A. The pin is removed and the bolt is pushed through the pinholes from medial to lateral. The lock nut is attached, and fixation is completed by tightening down the locking screw.
B. The pin is used as guide pin for a cannulated system. The pin is overdrilled, and the cannulated bolt is inserted over the pin. The nut is attached. The guide wire is removed, and the lock nut is tightened.
C. The pin may be left in place while a new drill hole is made through the first and
second metatarsal necks, allowing the bolt to be inserted, the nut to be attached, fixation to be completed, and the pin to be removed.
Capsule Repair and Closure
These are performed in the usual fashion and accompanied by casting if necessary.
Referring now to the Figures, FIG. 1 illustrates, for comparative purposes, a dorsal view of the bones of a normal right forefoot 20 including the first metatarsal 21, second metatarsal 22 and first phalangeal bone 23. The intermetatarsal and hallux valgus angles are depicted in the figure. FIG. 2 demonstrates the type of change in forefoot bone orientation which is observed in patients with hallux valgus. In this forefoot 20, the medial eminence 24 of the first metatarsal 21 is particularly evident in its displaced position. The intermetatarsal and hallux valgus angles are clearly greater than those depicted in comparative FIG. 1.
Referring to FIG. 3, the medial eminence 24 is excised 26 in accordance with an aspect of the invention to leave to a newly cut bone surface 25 on the medial side of the distal end of the first metatarsal. FIG. 4 illustrates the insertion of the orthopedic drill bit 27 to drill a hole from the medial side of the first metatarsal 21 transversely through the bone approximately on the diameter of the cross section and out the lateral side, and similarly from the medial to the lateral side of second metatarsal 22 and out the lateral side.
FIG. 5 depicts the osteotomy cut 31 performed proximally on the first metatarsal to create proximal and distal first metatarsal segments 28 and 29 respectively. The invention also contemplates the intermetatarsal pinning during the osteotomy of the distal segment of the first metatarsal segment 29 to the second metatarsal 22 with stabilization device 30 which may or may not be the same as drill bit 27. FIG. 6 illustrates the osteotomy cut 31 and the stabilization device 30 from the medial view.
Shown in FIG. 7, the proximal segment of the first metatarsal 28 and the distal segment of the first metatarsal 29 are displaced relative to each other to compensate for the hallux valgus, creating a medial osteotomy gap 32. As illustrated in FIG. 8 pieces 26 of, the medial eminence which has been excised are next grafted into the gap.
Referring now to FIG. 9, the first metatarsal 21 is stabilized for healing by insertion of a fixation device 33 which splints the first metatarsal to the second metatarsal 22. The fixation device preferably includes a segment 34 which passes through the drill holes in the metatarsal bones. This segment of the fixation device should be relatively narrow in diameter as compared with the diameters of the first and second metatarsals, preferably on the order of 1/8 inch diameter. The fixation device should also be sized so as to span the distance from the medial side of the first metatarsal and out the lateral side of the second metatarsal when the bones have been reoriented in the correct fashion, preferably 11/2 to 2 inches in length.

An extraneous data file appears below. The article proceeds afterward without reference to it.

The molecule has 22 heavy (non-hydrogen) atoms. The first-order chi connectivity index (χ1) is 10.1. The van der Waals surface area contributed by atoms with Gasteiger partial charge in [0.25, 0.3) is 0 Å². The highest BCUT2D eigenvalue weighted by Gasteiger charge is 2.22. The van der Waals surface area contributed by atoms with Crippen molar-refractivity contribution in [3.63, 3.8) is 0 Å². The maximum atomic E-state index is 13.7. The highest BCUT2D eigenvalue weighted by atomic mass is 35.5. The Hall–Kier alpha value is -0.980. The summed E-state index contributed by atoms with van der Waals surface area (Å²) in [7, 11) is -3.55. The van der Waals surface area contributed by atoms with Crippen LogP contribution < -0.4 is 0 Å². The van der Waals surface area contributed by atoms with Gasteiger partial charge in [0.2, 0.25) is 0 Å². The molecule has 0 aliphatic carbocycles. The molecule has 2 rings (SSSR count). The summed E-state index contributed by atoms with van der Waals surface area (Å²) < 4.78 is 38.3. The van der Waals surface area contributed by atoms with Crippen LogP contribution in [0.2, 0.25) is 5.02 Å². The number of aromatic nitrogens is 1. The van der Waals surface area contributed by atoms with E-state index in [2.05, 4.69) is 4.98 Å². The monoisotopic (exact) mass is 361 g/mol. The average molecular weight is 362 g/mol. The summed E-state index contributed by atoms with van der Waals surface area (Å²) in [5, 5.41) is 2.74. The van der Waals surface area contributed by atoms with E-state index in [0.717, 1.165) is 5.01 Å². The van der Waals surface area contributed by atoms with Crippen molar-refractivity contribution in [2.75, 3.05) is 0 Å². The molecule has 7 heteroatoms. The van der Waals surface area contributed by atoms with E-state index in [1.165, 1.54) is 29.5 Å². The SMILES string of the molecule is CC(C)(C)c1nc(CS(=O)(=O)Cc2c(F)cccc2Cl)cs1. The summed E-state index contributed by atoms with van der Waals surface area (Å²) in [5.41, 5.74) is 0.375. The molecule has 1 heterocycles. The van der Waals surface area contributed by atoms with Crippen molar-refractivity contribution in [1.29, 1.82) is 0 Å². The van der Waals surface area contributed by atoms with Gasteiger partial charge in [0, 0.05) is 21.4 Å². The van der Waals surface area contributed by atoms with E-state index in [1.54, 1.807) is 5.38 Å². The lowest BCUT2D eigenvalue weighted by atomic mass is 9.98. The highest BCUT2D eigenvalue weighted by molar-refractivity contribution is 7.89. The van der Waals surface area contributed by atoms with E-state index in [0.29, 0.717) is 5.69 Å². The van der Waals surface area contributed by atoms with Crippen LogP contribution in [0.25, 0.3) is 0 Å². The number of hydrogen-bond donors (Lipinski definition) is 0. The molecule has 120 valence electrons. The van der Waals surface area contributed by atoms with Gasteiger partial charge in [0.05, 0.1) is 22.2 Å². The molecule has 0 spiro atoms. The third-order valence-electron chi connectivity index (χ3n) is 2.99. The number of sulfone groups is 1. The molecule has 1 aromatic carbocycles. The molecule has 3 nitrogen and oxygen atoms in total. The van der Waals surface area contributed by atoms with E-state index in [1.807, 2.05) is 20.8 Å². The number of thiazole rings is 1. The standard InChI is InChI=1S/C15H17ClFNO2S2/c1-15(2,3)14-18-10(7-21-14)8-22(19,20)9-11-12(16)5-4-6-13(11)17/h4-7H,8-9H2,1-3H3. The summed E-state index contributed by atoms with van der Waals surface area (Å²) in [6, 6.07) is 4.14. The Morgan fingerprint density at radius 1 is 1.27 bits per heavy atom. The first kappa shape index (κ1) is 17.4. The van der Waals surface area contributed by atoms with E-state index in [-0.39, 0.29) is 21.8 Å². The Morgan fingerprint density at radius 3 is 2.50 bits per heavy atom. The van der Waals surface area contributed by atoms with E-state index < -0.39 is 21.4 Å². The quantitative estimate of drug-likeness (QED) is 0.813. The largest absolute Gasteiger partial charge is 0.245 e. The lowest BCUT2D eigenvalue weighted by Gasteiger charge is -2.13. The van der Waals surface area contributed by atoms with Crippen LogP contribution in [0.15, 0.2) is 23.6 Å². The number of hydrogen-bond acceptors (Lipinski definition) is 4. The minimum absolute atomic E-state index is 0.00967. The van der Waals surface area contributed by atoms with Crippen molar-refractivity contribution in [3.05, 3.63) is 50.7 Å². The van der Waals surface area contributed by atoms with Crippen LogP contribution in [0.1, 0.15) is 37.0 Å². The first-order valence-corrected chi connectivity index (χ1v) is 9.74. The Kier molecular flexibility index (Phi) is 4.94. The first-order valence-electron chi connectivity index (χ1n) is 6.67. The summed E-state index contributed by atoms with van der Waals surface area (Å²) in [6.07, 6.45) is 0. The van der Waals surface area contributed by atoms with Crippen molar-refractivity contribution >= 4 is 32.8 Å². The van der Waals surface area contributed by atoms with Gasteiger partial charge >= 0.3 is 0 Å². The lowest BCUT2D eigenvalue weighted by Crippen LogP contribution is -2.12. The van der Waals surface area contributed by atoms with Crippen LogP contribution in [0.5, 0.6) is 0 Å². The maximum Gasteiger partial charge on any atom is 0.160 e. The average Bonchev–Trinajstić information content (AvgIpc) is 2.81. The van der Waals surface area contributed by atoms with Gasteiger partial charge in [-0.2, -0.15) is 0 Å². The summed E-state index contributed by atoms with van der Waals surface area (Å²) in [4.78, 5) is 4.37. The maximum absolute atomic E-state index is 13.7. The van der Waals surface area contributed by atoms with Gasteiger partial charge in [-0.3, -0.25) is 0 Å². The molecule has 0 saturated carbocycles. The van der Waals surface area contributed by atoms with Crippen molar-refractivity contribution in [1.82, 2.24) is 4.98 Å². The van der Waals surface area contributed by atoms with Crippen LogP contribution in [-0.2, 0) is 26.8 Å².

Referring to FIGS. 9, 10 and 11, the fixation device is in a preferred embodiment a bolt 33 having a head 35 located medially to the first metatarsal to retain its position. The bolt projects laterally beyond the second metatarsal neck and is fixed there with a locking means 39. Preferably, the bolt is coarsely threaded at its lateral end. The bolt may have a flattened longitudinal segment at its lateral end 40 and may be fitted when in position with a matching nut 39 which is cooperatively threaded to screw onto the lateral end of the bolt. The nut may be held in place by insertion of a set screw (not shown) through a radial hole in the nut to frictionally contact the flat surface 40 of the bolt, preventing casual loosening of the nut from the bolt.
Referring to FIGS. 12 and 13, the fixation device is illustrated in the embodiment of a bolt 33 with a head 35 which acts as the medial retainer member and a C-clamp 36 with tightening screw 37 which grips the lateral end of the bolt as a locking means.
With reference to FIGS. 14 and 15, the fixation device is illustrated in a preferred embodiment of an appropriately sized biocompatible bolt of the shoulder bolt style 41 with a head 42 which acts as a medial retainer member and a size-matched castle nut 43 which self locks on the lateral end of the bolt as a locking means.
After an appropriate healing period, the surgeon may remove some or all of the fixation device. Typically, the surgeon would make a small lateral incision to remove the locking nut and a small medial incision to extract the bolt.
The preferred embodiment of the present invention is now fully described. The above description, however, is only illustrative of the invention and is not intended to limit the invention in spirit or scope. Only the following claims and their equivalents limit the scope of the invention.
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|U.S. Classification||128/898, 606/304, 606/331, 606/908, 606/300, 606/329, 606/916, 606/309|
|International Classification||A61B17/86, A61B17/68|
|Cooperative Classification||A61B2017/868, Y10S606/908, Y10S606/916, A61B2017/565, A61B17/683, A61B17/68|
|European Classification||A61B17/68, A61B17/68D|
|Jan 18, 2000||REMI||Maintenance fee reminder mailed|
|Jun 25, 2000||LAPS||Lapse for failure to pay maintenance fees|
|Aug 29, 2000||FP||Expired due to failure to pay maintenance fee|
Effective date: 20000625